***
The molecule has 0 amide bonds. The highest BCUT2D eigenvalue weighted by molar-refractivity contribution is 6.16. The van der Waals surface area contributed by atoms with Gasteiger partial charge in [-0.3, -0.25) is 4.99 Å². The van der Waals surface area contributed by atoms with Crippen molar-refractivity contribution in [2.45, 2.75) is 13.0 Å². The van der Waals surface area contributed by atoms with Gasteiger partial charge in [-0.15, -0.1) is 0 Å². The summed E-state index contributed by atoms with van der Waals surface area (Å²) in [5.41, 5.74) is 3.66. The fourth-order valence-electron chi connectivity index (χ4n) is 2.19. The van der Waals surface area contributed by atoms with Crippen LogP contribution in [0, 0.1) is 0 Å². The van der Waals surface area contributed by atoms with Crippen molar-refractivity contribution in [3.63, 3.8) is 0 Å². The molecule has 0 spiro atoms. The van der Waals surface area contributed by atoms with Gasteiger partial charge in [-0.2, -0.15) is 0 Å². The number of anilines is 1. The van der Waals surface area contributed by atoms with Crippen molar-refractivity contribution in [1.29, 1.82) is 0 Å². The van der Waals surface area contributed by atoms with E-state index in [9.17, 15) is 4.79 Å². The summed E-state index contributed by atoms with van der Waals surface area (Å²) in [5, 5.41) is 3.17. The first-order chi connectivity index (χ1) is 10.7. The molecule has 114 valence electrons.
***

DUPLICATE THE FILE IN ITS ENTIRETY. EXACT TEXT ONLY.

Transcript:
The molecule has 0 amide bonds. The highest BCUT2D eigenvalue weighted by molar-refractivity contribution is 6.16. The van der Waals surface area contributed by atoms with Gasteiger partial charge in [-0.3, -0.25) is 4.99 Å². The van der Waals surface area contributed by atoms with Crippen molar-refractivity contribution in [2.45, 2.75) is 13.0 Å². The van der Waals surface area contributed by atoms with Gasteiger partial charge in [-0.15, -0.1) is 0 Å². The summed E-state index contributed by atoms with van der Waals surface area (Å²) in [5.41, 5.74) is 3.66. The fourth-order valence-electron chi connectivity index (χ4n) is 2.19. The van der Waals surface area contributed by atoms with Crippen LogP contribution in [0, 0.1) is 0 Å². The van der Waals surface area contributed by atoms with Crippen molar-refractivity contribution in [3.63, 3.8) is 0 Å². The molecule has 0 spiro atoms. The van der Waals surface area contributed by atoms with Gasteiger partial charge in [-0.2, -0.15) is 0 Å². The number of anilines is 1. The van der Waals surface area contributed by atoms with Crippen molar-refractivity contribution in [1.29, 1.82) is 0 Å². The van der Waals surface area contributed by atoms with E-state index in [9.17, 15) is 4.79 Å². The summed E-state index contributed by atoms with van der Waals surface area (Å²) in [5, 5.41) is 3.17. The first-order chi connectivity index (χ1) is 10.7. The molecule has 114 valence electrons.